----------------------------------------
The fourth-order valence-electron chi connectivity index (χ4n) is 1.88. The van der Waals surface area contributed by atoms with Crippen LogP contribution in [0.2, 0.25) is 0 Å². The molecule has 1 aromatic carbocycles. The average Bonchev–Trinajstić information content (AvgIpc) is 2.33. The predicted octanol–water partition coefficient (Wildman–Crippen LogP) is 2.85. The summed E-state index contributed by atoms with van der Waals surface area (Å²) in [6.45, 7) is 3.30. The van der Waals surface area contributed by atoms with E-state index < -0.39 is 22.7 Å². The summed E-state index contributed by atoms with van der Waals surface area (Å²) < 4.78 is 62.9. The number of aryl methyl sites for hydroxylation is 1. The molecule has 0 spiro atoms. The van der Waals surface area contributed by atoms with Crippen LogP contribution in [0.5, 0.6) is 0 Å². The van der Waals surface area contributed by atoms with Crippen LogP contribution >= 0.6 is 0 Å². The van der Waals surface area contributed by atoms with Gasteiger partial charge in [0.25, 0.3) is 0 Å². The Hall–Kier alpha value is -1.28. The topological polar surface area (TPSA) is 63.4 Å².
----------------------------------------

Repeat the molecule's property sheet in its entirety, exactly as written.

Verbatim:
The fourth-order valence-electron chi connectivity index (χ4n) is 1.88. The van der Waals surface area contributed by atoms with Crippen LogP contribution in [0.2, 0.25) is 0 Å². The molecule has 1 aromatic carbocycles. The average Bonchev–Trinajstić information content (AvgIpc) is 2.33. The predicted octanol–water partition coefficient (Wildman–Crippen LogP) is 2.85. The summed E-state index contributed by atoms with van der Waals surface area (Å²) in [6.45, 7) is 3.30. The van der Waals surface area contributed by atoms with E-state index < -0.39 is 22.7 Å². The summed E-state index contributed by atoms with van der Waals surface area (Å²) < 4.78 is 62.9. The number of aryl methyl sites for hydroxylation is 1. The molecule has 0 spiro atoms. The van der Waals surface area contributed by atoms with Crippen LogP contribution in [0.5, 0.6) is 0 Å². The van der Waals surface area contributed by atoms with Crippen LogP contribution >= 0.6 is 0 Å². The van der Waals surface area contributed by atoms with Gasteiger partial charge in [0.25, 0.3) is 0 Å². The Hall–Kier alpha value is -1.28. The topological polar surface area (TPSA) is 63.4 Å².